HealthDay News — During the pandemic, individuals with multiple sclerosis (MS) were less likely to report health care disruptions than healthy controls and reported higher use of telehealth services, according to a study published online Jan. 27 in the Archives of Physical Medicine and Rehabilitation.
Michelle H. Chen, Ph.D., from Rutgers University in New Brunswick, New Jersey, and colleagues examined health care disruptions and use of telehealth services among people with MS during the COVID-19 pandemic. The survey included 70 people with MS and 93 healthy controls.
The researchers found that 38 to 50 percent of patients reported experiencing disruptions in their MS and non-MS medical care, and 20 to 33 percent reported disruptions in their mental health care. These reported disruptions were significantly lower than those reported by healthy controls. Patients with MS also were more likely to utilize telehealth than in-person services, especially for mental health care versus controls. More health care disruptions were seen among individuals with higher degrees of functional limitation; these patients were also more likely to use telehealth services than individuals with lower degrees of functional limitation.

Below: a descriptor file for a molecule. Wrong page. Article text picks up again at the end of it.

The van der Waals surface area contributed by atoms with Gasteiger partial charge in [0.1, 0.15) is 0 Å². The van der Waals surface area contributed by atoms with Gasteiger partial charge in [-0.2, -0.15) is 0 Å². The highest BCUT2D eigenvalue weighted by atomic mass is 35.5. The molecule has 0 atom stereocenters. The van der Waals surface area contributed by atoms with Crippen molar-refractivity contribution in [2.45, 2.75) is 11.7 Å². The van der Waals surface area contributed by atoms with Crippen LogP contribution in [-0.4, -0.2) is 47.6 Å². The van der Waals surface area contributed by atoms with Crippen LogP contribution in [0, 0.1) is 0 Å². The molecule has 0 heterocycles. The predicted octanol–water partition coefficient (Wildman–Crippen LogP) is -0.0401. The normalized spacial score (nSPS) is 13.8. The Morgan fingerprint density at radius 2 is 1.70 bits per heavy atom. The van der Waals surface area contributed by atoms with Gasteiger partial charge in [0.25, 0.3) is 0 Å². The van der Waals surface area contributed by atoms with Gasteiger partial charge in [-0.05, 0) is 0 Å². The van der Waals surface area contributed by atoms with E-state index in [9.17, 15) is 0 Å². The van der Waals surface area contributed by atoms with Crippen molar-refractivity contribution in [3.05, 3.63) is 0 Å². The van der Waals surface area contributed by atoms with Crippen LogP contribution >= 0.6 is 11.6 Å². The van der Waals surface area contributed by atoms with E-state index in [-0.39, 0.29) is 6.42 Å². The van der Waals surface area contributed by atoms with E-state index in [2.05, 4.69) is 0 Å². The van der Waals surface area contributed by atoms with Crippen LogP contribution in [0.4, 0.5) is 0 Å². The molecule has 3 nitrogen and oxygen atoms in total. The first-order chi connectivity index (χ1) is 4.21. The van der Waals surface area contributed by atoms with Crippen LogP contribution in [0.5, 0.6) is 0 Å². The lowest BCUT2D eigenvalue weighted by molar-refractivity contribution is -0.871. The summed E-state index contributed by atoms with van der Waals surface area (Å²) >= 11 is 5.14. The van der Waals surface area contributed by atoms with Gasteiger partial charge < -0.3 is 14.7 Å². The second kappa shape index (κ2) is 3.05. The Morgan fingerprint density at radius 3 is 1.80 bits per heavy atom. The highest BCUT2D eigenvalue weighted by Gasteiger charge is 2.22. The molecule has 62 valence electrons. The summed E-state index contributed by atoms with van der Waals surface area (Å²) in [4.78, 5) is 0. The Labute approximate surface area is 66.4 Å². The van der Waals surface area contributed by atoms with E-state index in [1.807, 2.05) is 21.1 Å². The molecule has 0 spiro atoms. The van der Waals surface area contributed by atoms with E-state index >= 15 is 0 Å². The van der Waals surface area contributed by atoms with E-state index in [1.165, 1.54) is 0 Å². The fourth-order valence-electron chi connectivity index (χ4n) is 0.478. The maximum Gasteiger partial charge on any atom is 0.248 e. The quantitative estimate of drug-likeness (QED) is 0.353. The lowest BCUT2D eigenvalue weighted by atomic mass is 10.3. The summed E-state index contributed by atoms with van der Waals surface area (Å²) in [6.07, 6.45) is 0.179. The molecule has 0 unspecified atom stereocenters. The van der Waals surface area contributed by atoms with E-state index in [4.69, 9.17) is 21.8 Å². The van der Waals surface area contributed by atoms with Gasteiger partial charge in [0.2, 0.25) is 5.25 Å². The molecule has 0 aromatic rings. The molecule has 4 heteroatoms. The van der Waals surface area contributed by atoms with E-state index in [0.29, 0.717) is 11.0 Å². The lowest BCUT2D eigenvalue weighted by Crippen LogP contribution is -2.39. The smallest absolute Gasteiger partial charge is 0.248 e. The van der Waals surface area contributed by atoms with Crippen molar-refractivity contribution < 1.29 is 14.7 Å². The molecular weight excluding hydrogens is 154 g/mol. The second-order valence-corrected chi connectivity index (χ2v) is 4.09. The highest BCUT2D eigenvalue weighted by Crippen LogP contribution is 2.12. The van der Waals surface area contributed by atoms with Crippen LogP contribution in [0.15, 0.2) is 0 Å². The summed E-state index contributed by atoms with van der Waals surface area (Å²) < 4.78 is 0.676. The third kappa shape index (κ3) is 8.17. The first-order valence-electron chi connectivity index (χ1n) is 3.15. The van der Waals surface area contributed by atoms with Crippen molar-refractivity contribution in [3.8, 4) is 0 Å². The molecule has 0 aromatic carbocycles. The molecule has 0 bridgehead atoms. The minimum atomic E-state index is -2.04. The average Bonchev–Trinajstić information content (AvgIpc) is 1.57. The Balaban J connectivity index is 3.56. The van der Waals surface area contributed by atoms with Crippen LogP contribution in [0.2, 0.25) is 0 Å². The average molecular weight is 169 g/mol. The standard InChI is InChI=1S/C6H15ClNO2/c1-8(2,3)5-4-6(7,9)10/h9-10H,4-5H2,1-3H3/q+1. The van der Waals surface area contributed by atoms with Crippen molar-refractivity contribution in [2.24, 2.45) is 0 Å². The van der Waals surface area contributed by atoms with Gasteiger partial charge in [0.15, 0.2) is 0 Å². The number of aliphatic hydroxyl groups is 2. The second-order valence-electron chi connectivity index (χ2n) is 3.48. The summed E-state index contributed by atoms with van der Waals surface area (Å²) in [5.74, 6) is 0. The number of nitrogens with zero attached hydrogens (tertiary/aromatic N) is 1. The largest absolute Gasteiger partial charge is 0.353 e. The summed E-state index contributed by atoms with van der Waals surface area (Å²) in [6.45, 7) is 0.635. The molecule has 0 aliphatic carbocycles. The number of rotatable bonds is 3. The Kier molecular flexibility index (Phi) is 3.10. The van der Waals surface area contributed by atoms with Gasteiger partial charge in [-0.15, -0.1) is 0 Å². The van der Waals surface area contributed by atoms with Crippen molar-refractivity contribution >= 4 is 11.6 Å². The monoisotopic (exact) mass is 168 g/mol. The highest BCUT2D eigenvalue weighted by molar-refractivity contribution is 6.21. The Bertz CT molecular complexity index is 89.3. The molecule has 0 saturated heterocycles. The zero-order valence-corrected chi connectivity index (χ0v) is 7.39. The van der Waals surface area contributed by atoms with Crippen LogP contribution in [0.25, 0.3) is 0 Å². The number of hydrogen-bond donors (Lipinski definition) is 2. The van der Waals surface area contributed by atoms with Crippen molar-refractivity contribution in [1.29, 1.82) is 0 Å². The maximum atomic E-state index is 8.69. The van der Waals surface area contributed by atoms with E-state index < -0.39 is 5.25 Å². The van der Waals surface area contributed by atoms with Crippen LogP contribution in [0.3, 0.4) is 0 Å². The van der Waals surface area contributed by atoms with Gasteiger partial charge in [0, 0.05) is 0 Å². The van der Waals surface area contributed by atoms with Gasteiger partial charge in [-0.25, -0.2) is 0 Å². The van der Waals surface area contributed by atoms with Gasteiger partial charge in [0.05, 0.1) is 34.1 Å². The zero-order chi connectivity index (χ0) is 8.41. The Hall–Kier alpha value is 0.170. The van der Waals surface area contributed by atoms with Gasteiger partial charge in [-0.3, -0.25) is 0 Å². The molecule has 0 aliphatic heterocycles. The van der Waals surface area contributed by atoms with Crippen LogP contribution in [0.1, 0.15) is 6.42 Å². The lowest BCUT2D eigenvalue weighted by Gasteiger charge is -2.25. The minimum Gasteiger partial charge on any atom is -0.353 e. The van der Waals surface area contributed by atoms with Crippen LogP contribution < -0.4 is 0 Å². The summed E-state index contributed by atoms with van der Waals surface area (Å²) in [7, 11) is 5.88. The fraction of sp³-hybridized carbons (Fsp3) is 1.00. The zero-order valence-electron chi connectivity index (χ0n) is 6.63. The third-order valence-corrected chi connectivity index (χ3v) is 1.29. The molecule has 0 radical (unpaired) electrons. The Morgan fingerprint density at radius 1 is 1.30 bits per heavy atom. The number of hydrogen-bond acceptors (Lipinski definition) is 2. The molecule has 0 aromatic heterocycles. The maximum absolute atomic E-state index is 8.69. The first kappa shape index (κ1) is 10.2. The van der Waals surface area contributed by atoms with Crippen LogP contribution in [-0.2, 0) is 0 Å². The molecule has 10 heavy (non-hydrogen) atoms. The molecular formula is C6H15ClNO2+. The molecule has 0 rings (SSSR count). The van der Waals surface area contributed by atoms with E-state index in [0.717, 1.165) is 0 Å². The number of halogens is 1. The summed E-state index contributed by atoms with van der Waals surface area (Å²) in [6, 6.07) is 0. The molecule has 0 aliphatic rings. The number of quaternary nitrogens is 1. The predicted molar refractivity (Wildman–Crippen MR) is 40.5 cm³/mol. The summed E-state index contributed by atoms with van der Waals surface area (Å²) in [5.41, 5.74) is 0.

“Due to physical limitations commonly observed in the MS population which may preclude travel, telehealth services should be continued even after resolution of the pandemic, in order to expand access and reduce health care disparities,” the authors write.
One author disclosed financial ties to the pharmaceutical industry.